Head space in Chile

Chilean cowboys are called huaso and are a common sight in the Colchagua Valley, riding along farm roads and striding the streets of Santa Cruz, their faces shaded beneath distinctive, narrow-brimmed straw hats called chupallas. A good one consists of at least 90 metres of straw, woven in summer after being dried through the long winter months.

Specialist stores in Santa Cruz sell the complete huaso outfit which includes tight-fitting pinstripe riding pants, a riding jacket, leather boots and chupalla. These hats are made in the village of La Lajuela, 12 kilometres west of Santa Cruz, the valley’s main town.

To buy one for a souvenir you must first have your head measured with an antiquated yet precise Heath Robinson-looking contraption made of steel and wood. This is fitted around the head and then the wooden pegs tapped gently into form-fitting shape. If ever you thought your skull might be a perfect shape, think again!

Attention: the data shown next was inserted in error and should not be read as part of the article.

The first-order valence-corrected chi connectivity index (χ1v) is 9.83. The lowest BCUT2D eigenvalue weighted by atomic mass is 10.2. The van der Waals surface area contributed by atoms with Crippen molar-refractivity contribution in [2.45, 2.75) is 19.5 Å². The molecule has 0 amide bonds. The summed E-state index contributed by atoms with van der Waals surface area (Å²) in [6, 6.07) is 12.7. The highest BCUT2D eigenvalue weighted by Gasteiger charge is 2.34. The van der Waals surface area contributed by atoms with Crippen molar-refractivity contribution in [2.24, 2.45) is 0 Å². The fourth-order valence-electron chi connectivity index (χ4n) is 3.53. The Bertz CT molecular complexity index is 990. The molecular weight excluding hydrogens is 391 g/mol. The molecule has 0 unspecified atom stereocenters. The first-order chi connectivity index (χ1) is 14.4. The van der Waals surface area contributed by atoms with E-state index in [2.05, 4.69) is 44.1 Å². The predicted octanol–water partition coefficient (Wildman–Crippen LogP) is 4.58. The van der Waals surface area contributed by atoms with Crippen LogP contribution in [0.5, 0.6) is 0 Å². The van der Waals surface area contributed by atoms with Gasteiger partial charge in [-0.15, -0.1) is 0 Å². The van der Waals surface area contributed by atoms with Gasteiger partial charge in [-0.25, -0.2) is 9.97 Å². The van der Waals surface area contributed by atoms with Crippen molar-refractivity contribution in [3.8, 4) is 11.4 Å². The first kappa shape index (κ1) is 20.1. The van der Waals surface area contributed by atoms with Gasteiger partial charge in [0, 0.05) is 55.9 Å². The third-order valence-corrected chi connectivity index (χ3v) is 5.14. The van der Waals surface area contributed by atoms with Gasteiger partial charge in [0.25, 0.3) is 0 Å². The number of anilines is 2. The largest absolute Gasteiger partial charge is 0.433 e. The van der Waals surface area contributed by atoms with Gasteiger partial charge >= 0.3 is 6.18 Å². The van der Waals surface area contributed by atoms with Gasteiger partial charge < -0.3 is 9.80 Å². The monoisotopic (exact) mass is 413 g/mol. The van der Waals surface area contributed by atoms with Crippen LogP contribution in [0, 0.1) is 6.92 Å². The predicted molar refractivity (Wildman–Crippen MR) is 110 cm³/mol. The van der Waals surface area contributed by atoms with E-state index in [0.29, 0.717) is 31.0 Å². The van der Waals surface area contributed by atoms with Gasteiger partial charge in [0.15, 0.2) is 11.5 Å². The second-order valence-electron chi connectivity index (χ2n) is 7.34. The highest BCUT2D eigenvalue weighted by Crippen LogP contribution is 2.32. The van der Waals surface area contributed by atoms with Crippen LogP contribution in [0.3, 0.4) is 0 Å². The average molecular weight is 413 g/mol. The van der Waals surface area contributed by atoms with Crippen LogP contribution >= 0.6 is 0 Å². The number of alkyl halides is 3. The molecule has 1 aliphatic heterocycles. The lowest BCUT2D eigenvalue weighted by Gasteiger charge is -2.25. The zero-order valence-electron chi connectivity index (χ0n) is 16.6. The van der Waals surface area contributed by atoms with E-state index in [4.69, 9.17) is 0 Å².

This rather quaint yet fascinating procedure is typical of local experiences. The Colchagua region, in the heart of the country about 100 kilometres due south of the capital Santiago, provides a fascinating mix of traditional with modern, a blend of the Wild West but with historic Spanish overtones and a healthy dash of mystique just for good measure.

Santa Cruz is a sleepy farming town that’s lately been turned into a tourist centre, thanks largely to the establishment of the Ruta del Vino, the country’s first tourist wine route. The only really posh accommodation in town is the Santa Cruz Plaza Hotel, owned by Carlos Cardoen, a Chilean businessman with a remarkable reputation.

Tales of Cardoen’s derring-do verge on the faintly implausible. Both the CIA and Interpol are said to want him on charges of international arms dealing, which restricts his international travel to just one destination, Cuba. The locals on the other hand consider Carlos a major benefactor. Contact me for complete article